“Libros Donde No Hay Libros,” (Books Where There Are No books), is a project that enables this Bolivian writer to get involved in an area that really captures her interest: the indigenous and campesino communities. Working witha volunteer from California who had previously carried out similar work in the United States and Africa, they ran courses teaching a group of forty mothers in Sumumpaya, a region in Cochabamba’s countryside, how to make books out of fabric. They were decorated with other pieces of material, and filled with recipes, customs, stories and descriptions of particular plants or animals for example, all written in Quechua and in indelible ink. These books, which are perfectly designed so that their babies can manhandle them without ruining them, were given to the women as gifts at the end of the course. With the support of the Yamada Fund of Japan, a selection of the fabric books were converted into a paper version which was published. Publishing work that is produced through the various projects is one of the ways in which the team raises funds, which is then spent on more books.

The seven women alone would have never been able to maintain the work they do, but along the way they have gathered other people “who are equally excited about what is done here.” In addition the programme has nurtured ties with larger organizations, and since 1985 has, for example, been closely affiliated with the Swiss-based international organization, IBBY, which does everything to do with children and young adult literature. Other organizations that sponsor their work and provide a source of funding include the afore-mentioned Yamada Fund, as well as the America Global fund. A year ago the America Global fund signed a three-year agreement to provide the money to buy milk, colouring pencils, paper and stationary for the children, as well as teaching aids; “They have offered permanence,” according to Ms Vallejo. Another great help was the $10,000 prize they were awarded at the World Children’s Fair in Italy. However with so many projects there is never enough money, and for them it is simply a matter of taking steps to obtain funds from wherever they can as and when the need arises, maintaining themselves in this way.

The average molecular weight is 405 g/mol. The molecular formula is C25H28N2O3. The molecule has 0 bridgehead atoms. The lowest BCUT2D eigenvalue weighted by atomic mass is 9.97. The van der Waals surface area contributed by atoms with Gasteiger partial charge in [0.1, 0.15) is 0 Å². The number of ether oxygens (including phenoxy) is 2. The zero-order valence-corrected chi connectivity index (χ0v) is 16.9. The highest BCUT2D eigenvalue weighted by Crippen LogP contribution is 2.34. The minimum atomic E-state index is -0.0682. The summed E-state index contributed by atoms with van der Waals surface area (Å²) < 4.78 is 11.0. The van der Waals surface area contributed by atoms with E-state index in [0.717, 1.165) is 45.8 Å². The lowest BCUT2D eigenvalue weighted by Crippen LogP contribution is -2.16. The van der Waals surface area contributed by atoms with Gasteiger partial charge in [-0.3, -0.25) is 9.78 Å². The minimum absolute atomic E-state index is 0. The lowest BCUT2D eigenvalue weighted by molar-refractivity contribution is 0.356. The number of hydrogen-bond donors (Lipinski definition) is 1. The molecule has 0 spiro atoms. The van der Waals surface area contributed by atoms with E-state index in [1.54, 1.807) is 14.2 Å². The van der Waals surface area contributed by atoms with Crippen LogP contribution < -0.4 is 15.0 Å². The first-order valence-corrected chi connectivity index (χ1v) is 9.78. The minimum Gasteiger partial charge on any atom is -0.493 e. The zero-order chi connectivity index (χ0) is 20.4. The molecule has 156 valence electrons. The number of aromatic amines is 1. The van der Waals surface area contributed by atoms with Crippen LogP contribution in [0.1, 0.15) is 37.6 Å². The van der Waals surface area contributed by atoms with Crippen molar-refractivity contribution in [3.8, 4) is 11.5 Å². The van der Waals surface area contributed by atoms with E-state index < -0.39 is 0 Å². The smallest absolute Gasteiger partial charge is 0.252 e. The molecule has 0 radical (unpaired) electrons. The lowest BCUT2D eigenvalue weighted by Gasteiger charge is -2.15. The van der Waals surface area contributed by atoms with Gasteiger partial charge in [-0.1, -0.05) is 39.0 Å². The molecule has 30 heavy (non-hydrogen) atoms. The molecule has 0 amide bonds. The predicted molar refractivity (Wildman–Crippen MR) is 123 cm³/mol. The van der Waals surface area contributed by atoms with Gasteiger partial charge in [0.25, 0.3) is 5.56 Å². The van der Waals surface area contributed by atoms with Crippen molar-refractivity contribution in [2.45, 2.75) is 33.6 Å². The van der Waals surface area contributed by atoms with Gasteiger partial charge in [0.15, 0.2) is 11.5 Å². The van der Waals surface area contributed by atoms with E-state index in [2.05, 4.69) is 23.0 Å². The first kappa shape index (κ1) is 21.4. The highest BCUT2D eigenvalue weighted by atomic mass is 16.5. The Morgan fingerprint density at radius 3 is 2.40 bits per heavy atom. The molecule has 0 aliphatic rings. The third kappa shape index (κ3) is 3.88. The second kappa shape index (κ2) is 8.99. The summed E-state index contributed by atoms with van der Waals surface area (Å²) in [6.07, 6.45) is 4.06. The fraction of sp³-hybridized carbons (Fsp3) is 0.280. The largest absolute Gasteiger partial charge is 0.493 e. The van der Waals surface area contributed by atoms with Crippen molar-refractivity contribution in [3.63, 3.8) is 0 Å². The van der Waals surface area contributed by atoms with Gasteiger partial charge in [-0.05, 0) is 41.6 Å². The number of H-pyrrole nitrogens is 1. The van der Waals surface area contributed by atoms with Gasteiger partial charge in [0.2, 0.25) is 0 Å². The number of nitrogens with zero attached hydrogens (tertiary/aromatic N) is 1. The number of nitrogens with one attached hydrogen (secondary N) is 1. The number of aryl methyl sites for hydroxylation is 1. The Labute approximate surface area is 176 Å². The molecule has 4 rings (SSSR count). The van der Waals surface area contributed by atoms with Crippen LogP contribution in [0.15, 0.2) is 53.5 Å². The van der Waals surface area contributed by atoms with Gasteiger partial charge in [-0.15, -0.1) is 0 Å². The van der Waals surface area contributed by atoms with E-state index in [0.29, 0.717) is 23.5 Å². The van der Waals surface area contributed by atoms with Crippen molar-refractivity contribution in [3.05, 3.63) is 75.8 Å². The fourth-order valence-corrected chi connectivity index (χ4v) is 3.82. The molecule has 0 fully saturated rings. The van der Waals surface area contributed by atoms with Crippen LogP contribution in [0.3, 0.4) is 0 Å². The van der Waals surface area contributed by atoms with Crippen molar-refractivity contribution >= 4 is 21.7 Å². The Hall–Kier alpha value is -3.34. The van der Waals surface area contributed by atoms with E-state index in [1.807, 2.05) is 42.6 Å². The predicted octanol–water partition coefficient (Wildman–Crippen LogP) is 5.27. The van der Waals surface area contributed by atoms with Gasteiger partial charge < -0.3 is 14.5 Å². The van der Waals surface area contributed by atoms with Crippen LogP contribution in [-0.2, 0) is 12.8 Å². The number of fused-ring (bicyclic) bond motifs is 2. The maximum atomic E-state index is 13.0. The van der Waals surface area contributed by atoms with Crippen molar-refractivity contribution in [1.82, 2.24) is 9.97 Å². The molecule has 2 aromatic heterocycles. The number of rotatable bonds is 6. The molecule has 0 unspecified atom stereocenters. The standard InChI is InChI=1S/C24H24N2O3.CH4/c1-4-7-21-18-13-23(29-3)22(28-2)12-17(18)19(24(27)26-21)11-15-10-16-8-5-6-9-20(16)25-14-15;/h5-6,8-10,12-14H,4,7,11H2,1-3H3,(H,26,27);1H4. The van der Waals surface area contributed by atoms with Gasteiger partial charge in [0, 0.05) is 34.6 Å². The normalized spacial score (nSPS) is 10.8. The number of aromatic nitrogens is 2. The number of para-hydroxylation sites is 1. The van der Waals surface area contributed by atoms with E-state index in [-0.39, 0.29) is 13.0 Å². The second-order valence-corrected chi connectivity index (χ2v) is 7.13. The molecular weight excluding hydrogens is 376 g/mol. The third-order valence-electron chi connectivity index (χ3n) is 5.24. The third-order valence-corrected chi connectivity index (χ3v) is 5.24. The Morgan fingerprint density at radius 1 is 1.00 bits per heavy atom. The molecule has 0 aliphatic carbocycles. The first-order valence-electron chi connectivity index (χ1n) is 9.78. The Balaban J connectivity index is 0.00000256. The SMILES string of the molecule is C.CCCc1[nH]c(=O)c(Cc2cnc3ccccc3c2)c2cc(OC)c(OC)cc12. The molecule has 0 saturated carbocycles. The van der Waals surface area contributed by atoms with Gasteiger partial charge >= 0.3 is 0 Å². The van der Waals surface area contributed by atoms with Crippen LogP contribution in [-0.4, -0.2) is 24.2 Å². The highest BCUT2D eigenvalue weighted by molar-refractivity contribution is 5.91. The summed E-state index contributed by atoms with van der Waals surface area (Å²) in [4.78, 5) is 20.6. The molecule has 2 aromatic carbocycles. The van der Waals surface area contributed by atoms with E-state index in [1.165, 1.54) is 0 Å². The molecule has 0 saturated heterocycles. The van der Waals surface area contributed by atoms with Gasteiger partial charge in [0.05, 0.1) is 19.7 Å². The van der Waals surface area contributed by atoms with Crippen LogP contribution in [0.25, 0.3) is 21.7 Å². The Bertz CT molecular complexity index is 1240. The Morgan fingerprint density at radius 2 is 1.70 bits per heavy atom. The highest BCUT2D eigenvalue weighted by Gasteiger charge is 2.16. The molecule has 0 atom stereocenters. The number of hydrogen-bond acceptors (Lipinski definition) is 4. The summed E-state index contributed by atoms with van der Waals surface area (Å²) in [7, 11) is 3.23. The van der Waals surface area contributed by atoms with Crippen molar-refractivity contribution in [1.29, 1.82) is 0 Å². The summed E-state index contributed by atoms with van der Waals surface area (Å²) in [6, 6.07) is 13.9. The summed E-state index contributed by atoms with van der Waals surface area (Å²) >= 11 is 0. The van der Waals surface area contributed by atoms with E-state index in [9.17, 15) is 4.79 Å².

In between organising and running the projects, the women are kept very busy attending congresses to learn as much as they can about children’s literature, develop contacts, and promote what they do. In addition most of them work outside of this programme as well, and generally feel grateful to have just one afternoon free in a week. However, as exhausting as it must be, they love it: “This is what fills us. We are happy with what we do,” Gaby Vallejo confides, “We have changed our world and our surroundings, both for ourselves and for others.”

National Photography Competition: “Indigenous Women in the City”

The center of Documentation and
Information of Bolivia (CEDIB)
are hosting a national photography
competition on “native women in the city.”
Whether you are a working professional or
an absolute beginner get creative and get

read more ...